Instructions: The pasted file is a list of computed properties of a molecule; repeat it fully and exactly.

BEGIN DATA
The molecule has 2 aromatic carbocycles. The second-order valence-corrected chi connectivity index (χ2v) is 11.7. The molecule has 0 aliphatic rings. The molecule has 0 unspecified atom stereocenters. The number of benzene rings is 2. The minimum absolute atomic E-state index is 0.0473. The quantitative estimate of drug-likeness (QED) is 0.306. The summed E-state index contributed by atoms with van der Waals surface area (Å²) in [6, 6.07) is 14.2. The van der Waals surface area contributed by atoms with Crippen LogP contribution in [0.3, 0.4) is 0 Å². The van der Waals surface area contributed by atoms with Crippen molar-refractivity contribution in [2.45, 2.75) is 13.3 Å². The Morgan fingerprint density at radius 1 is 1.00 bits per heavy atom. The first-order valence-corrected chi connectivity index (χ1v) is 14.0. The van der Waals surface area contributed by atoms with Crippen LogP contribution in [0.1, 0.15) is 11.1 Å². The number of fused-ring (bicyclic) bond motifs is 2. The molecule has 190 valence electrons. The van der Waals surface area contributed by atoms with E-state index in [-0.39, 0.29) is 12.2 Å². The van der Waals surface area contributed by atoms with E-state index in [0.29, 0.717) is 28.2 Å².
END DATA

The molecule has 2 aromatic carbocycles. The second-order valence-corrected chi connectivity index (χ2v) is 11.7. The molecule has 0 aliphatic rings. The molecule has 0 unspecified atom stereocenters. The number of benzene rings is 2. The minimum absolute atomic E-state index is 0.0473. The quantitative estimate of drug-likeness (QED) is 0.306. The summed E-state index contributed by atoms with van der Waals surface area (Å²) in [6, 6.07) is 14.2. The van der Waals surface area contributed by atoms with Crippen LogP contribution in [0.3, 0.4) is 0 Å². The van der Waals surface area contributed by atoms with Crippen molar-refractivity contribution in [2.45, 2.75) is 13.3 Å². The Morgan fingerprint density at radius 1 is 1.00 bits per heavy atom. The first-order valence-corrected chi connectivity index (χ1v) is 14.0. The van der Waals surface area contributed by atoms with Crippen LogP contribution in [0.1, 0.15) is 11.1 Å². The number of fused-ring (bicyclic) bond motifs is 2. The molecule has 190 valence electrons. The van der Waals surface area contributed by atoms with E-state index in [-0.39, 0.29) is 12.2 Å². The van der Waals surface area contributed by atoms with E-state index in [0.29, 0.717) is 28.2 Å².